No surprises here but, truly, how many project and programme managers really invest the time and energy needed to develop a robust plan, with tested estimates and prudent contingencies, for their resource requirements.  I know you do, but if every PPM in your organisation did too, then there would be far fewer problems.

Strategy 3: Central Control and Governance

You want a resource: you come and see the top banana.  This is not about creating a bureaucracy, a power base or a roadblock.  It is about recognising that if people really are your most valuable resource, then like the gold at Fort Knox (is there still gold at Fort Knox?), it needs to have someone strong guarding access.  This is about good governance and the ability for one, suitably qualified and senior, person or group to make strategic judgements that give all of the projects and programmes their due weight.

Strategy 4: Contingency

I know that no organisation in its right mind will employ people to twiddle their thumbs until an emergency arises…  except, maybe, the fire service, or the ambulance service (they are separate in the UK), or the army, or the coast-guard, or…

Okay, so some would and we willingly, as a society, make those investments – and that’s what they are – to manage risk.  So aim to have some surplus resource available at times of pinch points in major programmes or projects.  Central planning of resource calls should allow this.  Think of it as an investment in risk management for your portfolio, rather than as an overhead on your salary bill.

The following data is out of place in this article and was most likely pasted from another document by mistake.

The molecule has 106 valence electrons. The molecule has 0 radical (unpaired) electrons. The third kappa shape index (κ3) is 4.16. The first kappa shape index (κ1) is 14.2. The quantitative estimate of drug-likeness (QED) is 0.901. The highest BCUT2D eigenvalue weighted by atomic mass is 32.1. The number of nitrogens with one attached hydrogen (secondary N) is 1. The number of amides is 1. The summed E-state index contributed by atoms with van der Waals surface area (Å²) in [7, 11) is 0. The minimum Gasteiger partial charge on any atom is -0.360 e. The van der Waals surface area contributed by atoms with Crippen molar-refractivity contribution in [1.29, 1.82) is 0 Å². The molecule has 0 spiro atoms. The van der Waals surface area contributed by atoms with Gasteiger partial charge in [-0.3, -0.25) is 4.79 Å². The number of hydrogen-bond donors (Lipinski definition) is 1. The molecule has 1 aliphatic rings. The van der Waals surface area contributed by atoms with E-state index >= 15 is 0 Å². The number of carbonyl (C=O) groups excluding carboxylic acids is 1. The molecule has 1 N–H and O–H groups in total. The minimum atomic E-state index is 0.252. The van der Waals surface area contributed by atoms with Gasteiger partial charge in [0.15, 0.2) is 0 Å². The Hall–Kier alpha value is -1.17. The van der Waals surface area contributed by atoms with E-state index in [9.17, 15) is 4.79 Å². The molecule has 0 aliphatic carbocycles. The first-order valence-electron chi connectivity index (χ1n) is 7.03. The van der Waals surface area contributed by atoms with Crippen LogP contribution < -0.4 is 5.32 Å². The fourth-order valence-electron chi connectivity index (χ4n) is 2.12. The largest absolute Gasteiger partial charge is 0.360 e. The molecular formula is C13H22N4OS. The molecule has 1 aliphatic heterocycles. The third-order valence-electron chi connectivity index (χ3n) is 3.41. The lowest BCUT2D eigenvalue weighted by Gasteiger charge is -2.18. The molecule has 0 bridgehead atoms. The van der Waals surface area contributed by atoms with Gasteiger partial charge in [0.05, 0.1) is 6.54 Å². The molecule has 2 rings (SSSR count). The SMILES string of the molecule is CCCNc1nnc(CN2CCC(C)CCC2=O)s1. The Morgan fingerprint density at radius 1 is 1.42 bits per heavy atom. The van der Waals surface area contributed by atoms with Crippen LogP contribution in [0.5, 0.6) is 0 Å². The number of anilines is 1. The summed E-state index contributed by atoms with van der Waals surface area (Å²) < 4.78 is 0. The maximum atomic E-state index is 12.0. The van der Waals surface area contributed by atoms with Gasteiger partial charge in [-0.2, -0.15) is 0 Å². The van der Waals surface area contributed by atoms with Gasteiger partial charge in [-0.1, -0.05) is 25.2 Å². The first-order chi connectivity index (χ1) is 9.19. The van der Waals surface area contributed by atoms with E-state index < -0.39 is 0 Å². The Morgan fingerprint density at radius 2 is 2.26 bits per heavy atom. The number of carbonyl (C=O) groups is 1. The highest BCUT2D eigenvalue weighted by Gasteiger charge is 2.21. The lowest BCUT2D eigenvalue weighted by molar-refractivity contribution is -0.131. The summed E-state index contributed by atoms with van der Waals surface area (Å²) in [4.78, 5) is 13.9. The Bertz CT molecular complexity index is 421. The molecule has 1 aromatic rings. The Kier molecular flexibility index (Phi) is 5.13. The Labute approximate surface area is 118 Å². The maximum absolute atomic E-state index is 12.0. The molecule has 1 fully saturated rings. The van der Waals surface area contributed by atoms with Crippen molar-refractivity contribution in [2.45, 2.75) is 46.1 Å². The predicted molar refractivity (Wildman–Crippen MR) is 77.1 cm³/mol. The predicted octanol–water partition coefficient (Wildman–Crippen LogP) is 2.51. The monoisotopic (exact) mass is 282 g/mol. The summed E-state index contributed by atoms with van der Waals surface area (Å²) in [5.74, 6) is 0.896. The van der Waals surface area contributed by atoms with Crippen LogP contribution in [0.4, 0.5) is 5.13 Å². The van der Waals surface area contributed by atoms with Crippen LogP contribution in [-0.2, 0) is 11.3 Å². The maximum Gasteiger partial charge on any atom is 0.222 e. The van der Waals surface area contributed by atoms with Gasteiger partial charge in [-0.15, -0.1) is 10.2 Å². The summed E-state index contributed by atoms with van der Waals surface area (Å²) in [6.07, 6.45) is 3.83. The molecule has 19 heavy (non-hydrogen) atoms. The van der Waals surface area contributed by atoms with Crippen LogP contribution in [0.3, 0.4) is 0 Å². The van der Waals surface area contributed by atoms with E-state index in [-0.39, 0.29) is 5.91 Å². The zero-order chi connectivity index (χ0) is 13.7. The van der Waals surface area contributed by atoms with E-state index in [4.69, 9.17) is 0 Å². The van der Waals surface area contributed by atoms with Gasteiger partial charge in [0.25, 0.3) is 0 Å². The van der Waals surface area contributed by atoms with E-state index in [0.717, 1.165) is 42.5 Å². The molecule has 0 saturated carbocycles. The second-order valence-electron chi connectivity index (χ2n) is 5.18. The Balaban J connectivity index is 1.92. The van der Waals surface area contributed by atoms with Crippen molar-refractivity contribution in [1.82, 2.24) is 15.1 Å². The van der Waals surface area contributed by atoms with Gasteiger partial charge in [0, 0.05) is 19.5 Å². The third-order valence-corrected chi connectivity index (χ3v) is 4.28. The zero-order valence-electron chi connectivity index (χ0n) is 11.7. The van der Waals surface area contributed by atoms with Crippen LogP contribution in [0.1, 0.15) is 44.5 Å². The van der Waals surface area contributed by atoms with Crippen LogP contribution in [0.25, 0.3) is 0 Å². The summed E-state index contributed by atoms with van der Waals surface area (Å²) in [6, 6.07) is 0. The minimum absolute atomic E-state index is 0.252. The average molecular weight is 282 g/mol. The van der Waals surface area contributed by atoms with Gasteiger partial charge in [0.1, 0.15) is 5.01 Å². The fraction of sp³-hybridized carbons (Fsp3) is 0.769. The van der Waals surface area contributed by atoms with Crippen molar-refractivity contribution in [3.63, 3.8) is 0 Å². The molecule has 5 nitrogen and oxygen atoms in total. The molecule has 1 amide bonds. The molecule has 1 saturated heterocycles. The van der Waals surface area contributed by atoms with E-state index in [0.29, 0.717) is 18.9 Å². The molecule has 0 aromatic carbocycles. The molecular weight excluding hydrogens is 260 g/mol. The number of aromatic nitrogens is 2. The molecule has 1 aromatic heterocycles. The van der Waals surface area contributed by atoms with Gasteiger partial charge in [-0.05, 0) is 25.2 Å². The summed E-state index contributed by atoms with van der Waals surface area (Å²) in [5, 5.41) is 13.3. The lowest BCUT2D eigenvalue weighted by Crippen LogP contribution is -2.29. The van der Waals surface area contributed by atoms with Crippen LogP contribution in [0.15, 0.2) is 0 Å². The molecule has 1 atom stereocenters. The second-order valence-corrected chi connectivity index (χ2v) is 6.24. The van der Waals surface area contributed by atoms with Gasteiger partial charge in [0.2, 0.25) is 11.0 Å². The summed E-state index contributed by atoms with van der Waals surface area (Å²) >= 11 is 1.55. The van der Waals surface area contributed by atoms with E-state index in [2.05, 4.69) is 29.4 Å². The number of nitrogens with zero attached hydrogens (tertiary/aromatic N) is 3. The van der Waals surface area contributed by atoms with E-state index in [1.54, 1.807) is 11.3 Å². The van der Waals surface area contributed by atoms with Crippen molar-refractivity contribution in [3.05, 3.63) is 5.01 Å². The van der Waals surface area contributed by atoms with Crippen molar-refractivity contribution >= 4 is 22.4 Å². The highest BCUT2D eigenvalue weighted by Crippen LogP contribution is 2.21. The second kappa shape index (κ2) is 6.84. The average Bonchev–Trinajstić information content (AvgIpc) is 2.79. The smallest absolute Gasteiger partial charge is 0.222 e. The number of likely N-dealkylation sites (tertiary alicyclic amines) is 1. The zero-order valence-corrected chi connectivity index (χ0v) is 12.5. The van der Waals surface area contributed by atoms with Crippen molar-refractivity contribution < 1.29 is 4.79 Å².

Strategy 5: Change the Culture

One of the driving cultural norms is that senior executives are rewarded for delivering their projects or programmes to time, cost and quality.  This causes parochial behaviours and the development of neo-mediaeval fiefdoms within organisations.  Instead, create shared accountability across a whole portfolio.  In mediaeval France, kings stopped their Counts and Barons warring with each other by calling them all up to fight wars with other states.  Now, they need to negotiate with a war council for the men and machines to fight on the front to which they were directed.  This worked, and it can work in modern organisations.  It is not so much divide and rule as unify and lead.

What other strategies are there? 

Please do add your own strategies in the comments.

Top Ten things to build into your Project Contingency Plan

A contingency plan is a valuable part of your risk management. Whilst it won’t stop risks happening, nor even make them more likely, it will give you a clear set of steps to follow if it does happen. This will allow you to rapidly restore control and limit the potential for consequential threats. But what tactics can you put into a contingency plan? There are very many, but here, we sample ten of the best.

1. Create a schedule contingency, or “float”